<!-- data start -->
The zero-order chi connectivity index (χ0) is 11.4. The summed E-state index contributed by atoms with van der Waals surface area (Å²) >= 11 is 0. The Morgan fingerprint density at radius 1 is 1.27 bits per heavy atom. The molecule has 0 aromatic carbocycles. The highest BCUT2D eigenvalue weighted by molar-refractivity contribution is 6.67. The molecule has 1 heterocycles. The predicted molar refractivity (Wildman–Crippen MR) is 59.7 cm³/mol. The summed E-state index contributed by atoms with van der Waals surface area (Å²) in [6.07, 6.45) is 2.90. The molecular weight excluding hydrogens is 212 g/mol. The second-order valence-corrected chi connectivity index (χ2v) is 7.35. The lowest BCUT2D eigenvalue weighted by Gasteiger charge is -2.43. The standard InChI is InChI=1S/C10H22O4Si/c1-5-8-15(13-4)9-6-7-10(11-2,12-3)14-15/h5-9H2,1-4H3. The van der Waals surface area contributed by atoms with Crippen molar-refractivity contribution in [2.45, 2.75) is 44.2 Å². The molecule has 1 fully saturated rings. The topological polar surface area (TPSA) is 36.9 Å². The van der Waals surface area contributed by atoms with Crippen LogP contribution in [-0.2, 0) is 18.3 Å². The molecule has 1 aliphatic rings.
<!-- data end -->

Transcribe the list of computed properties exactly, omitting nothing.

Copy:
The zero-order chi connectivity index (χ0) is 11.4. The summed E-state index contributed by atoms with van der Waals surface area (Å²) >= 11 is 0. The Morgan fingerprint density at radius 1 is 1.27 bits per heavy atom. The molecule has 0 aromatic carbocycles. The highest BCUT2D eigenvalue weighted by molar-refractivity contribution is 6.67. The molecule has 1 heterocycles. The predicted molar refractivity (Wildman–Crippen MR) is 59.7 cm³/mol. The summed E-state index contributed by atoms with van der Waals surface area (Å²) in [6.07, 6.45) is 2.90. The molecular weight excluding hydrogens is 212 g/mol. The second-order valence-corrected chi connectivity index (χ2v) is 7.35. The lowest BCUT2D eigenvalue weighted by Gasteiger charge is -2.43. The standard InChI is InChI=1S/C10H22O4Si/c1-5-8-15(13-4)9-6-7-10(11-2,12-3)14-15/h5-9H2,1-4H3. The van der Waals surface area contributed by atoms with Crippen molar-refractivity contribution in [2.45, 2.75) is 44.2 Å². The molecule has 1 fully saturated rings. The topological polar surface area (TPSA) is 36.9 Å². The van der Waals surface area contributed by atoms with Crippen LogP contribution in [-0.2, 0) is 18.3 Å². The molecule has 1 aliphatic rings.